By Cheena Kapoor
NEW DELHI (AA) - A 32-year-old activist from the Vijay Park area of northeast New Delhi, was helping residents Friday, irrespective of religion, since riots erupted there last week.
“These riots are not between Hindus and Muslims. We are all brothers and have been living in the area since birth,” said Shanu Siddiqui.
“We have a Hindu priest living next door, and another Hindu family just across and we have made sure they are comfortable too.
Because when the mob attacks a Muslim-dominated area, they end up attacking everyone. We need to make sure that we stick around each other as brothers and sisters,” he said.
Riots began when Prime Minister Narendra Modi's Hindu nationalist government introduced in December a citizenship law that provides a path to Indian citizenship for groups from neighboring countries - but not Muslims.
Critics say the law is discriminatory and is compounded by the withdrawal in August of autonomy status for Muslim-majority Jammu and Kashmir.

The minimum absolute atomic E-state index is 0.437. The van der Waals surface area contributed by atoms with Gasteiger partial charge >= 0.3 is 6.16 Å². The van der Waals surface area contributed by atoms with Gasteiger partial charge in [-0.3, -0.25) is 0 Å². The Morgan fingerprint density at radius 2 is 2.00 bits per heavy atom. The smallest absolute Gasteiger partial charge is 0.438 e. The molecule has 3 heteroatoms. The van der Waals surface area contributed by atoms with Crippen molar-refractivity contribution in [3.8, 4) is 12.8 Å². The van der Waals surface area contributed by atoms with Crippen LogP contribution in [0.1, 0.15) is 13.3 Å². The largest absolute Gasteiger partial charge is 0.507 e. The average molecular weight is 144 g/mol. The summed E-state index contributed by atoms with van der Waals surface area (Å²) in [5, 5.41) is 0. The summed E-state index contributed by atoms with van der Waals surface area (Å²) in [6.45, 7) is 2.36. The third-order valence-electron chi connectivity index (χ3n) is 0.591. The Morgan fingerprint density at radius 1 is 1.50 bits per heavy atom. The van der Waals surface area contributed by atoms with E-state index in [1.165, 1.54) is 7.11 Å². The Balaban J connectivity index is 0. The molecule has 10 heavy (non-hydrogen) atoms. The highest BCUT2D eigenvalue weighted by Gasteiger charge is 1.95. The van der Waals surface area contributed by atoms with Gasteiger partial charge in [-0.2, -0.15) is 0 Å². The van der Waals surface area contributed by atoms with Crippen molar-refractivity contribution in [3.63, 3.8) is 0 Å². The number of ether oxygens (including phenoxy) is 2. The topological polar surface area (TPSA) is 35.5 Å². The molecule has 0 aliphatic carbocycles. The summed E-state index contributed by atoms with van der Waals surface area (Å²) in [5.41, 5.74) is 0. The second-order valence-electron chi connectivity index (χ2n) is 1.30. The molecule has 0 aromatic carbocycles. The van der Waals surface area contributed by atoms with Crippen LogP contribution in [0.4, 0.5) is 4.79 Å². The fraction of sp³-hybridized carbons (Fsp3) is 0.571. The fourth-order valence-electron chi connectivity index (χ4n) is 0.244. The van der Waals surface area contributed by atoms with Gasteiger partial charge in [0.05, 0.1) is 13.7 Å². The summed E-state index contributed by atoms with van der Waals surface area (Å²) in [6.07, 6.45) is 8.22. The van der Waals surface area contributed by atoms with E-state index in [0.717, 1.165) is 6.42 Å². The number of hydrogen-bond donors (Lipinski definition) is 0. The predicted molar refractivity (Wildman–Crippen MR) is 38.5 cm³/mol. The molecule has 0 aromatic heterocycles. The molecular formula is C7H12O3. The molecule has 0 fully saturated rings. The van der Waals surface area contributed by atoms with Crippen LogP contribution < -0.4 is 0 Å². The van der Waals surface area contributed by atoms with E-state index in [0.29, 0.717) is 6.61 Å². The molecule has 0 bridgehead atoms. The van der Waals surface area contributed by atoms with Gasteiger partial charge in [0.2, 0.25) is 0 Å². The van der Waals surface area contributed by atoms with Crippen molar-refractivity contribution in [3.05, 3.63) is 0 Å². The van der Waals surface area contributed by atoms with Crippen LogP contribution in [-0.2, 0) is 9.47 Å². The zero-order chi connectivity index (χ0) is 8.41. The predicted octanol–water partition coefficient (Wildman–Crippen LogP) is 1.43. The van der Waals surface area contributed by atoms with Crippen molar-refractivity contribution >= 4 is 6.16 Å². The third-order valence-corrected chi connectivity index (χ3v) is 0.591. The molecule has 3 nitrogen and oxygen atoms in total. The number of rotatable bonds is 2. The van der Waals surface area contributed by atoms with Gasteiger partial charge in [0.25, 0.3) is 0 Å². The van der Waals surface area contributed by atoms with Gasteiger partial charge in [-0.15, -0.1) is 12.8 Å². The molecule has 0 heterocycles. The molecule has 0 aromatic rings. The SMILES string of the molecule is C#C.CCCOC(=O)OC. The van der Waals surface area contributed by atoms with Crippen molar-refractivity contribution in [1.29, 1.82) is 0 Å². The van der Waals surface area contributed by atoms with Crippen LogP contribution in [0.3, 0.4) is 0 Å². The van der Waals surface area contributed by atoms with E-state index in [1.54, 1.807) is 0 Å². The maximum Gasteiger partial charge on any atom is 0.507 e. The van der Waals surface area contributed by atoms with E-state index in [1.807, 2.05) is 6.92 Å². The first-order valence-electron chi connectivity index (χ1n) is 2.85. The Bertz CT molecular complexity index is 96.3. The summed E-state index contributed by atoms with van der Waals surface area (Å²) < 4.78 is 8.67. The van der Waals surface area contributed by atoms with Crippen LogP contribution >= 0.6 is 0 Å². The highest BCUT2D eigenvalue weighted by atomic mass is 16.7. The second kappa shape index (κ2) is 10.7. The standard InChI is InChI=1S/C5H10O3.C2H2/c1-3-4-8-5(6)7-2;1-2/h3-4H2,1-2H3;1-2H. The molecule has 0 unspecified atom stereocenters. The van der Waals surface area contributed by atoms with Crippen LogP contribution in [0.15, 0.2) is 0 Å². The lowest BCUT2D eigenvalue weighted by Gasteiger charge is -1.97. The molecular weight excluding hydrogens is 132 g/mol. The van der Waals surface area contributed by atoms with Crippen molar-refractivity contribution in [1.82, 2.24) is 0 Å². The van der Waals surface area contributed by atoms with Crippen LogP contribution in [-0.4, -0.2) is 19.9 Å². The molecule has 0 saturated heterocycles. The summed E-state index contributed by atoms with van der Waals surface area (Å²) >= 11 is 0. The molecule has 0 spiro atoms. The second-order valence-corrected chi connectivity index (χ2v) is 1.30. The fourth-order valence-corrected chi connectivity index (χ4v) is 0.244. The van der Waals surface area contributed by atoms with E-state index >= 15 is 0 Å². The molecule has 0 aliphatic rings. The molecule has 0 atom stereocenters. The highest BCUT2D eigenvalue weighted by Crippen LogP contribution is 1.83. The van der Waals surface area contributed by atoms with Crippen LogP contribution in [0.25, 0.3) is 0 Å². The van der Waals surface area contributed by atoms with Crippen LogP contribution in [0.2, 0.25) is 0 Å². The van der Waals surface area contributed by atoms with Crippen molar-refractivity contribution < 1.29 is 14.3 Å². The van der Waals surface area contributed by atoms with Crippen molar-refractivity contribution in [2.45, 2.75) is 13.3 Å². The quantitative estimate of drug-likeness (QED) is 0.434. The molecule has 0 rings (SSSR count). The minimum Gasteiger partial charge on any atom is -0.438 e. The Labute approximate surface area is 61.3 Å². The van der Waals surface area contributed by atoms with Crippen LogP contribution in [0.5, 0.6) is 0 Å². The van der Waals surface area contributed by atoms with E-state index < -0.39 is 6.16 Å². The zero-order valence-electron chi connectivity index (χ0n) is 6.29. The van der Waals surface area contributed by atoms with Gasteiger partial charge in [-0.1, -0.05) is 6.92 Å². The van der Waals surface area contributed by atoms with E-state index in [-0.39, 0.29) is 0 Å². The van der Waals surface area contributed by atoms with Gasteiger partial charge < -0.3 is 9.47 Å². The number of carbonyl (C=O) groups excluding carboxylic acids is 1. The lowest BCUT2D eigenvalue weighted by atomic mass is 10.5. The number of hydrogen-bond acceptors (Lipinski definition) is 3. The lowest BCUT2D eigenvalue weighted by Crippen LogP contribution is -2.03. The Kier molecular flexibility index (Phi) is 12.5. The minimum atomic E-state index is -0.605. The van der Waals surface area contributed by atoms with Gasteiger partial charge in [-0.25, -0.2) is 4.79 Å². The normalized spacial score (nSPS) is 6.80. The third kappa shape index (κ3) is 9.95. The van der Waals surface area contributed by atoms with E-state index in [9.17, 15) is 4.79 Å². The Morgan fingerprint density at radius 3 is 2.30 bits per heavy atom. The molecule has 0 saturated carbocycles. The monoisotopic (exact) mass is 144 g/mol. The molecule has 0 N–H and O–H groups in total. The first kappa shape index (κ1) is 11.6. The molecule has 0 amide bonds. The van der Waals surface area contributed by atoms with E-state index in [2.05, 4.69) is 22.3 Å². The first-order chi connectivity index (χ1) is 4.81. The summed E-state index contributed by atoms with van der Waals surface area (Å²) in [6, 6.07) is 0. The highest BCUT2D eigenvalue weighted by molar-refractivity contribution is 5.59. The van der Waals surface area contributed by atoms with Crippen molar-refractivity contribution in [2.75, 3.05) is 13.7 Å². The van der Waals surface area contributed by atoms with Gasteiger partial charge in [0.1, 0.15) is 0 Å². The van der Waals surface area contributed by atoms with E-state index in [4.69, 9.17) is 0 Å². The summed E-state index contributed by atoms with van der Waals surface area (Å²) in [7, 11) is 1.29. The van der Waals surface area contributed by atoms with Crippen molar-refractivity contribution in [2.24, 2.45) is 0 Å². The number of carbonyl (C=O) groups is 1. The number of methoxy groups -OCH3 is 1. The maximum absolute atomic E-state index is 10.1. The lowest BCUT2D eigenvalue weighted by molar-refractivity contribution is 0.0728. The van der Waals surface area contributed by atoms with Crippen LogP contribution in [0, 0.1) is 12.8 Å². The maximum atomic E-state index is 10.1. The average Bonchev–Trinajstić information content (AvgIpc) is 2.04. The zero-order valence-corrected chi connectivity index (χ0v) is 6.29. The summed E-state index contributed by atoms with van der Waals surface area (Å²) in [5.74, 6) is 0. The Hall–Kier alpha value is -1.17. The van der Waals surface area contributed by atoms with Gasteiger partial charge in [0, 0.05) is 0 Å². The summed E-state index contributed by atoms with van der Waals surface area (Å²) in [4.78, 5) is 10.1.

Protests have turned into sectarian violence with clashed between Hindu and Muslim groups.
When riots peaked in Vijay Park on Monday, he was injured when a tear-gas canister hit him in his chest while someone else near him was shot dead by Hindu mobs.
Despite the clashes, Siddiqui worked to make sure everyone near him was safe. He assured a Hindu priests’ family living next door not to worry. And made sure the temple and other buildings remained guarded.
“It is God’s home,” he said. “Does not matter which religion. Our duty, as humans, is to continue to fight for what is right,” he added as he applied ointment to the wound on his chest.
Siddiqui had food prepared at his home Friday and had it distributed in his area, confirming his interfaith solidarity.
A few feet from his home, the mob fired bullets, burnt Muslim shops and even a mosque, less than a mile away.
In Shiv Vihar in northeast New Delhi, more than 22 Muslims were saved by Hindu neighbors after a mob entered the neighborhood Tuesday, according to residents. Most moved to relatives or friends homes in the aftermath.
“We have seen these families for over three decades. How could we let them die by insane people who are just bloodthirsty? Their houses were completely burnt down though,” said a neighborhood resident who did not want to be identified.
In the Indira Vihar area, Muslim men have been providing around-the-clock protection at a Hindu temple.